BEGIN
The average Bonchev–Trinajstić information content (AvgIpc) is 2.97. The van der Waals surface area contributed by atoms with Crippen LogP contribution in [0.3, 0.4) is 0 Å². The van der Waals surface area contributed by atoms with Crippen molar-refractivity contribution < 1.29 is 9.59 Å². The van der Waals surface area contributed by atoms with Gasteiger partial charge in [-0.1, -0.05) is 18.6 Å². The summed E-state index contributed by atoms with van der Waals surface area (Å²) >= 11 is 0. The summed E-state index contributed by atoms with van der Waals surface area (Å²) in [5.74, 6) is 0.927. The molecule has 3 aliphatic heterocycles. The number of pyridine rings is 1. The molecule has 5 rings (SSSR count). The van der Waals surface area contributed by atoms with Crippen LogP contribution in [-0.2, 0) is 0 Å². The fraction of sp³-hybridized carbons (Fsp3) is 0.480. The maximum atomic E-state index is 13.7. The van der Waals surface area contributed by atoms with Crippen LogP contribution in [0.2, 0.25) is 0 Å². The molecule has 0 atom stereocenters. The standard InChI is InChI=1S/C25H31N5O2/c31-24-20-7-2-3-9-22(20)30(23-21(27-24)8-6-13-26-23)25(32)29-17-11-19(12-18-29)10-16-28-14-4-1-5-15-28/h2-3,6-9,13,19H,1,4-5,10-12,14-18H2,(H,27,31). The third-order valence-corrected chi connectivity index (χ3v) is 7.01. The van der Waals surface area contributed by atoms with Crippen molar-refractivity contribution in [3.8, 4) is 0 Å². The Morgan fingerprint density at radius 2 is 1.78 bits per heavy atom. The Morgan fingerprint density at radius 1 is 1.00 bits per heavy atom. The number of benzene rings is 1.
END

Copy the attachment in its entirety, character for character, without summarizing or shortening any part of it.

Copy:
The average Bonchev–Trinajstić information content (AvgIpc) is 2.97. The van der Waals surface area contributed by atoms with Crippen LogP contribution in [0.3, 0.4) is 0 Å². The van der Waals surface area contributed by atoms with Crippen molar-refractivity contribution < 1.29 is 9.59 Å². The van der Waals surface area contributed by atoms with Gasteiger partial charge in [-0.1, -0.05) is 18.6 Å². The summed E-state index contributed by atoms with van der Waals surface area (Å²) >= 11 is 0. The summed E-state index contributed by atoms with van der Waals surface area (Å²) in [5.74, 6) is 0.927. The molecule has 3 aliphatic heterocycles. The number of pyridine rings is 1. The molecule has 5 rings (SSSR count). The van der Waals surface area contributed by atoms with Crippen LogP contribution in [-0.2, 0) is 0 Å². The fraction of sp³-hybridized carbons (Fsp3) is 0.480. The maximum atomic E-state index is 13.7. The van der Waals surface area contributed by atoms with Crippen LogP contribution in [0.2, 0.25) is 0 Å². The molecule has 0 atom stereocenters. The standard InChI is InChI=1S/C25H31N5O2/c31-24-20-7-2-3-9-22(20)30(23-21(27-24)8-6-13-26-23)25(32)29-17-11-19(12-18-29)10-16-28-14-4-1-5-15-28/h2-3,6-9,13,19H,1,4-5,10-12,14-18H2,(H,27,31). The third-order valence-corrected chi connectivity index (χ3v) is 7.01. The van der Waals surface area contributed by atoms with Crippen molar-refractivity contribution in [3.8, 4) is 0 Å². The Morgan fingerprint density at radius 2 is 1.78 bits per heavy atom. The Morgan fingerprint density at radius 1 is 1.00 bits per heavy atom. The number of benzene rings is 1.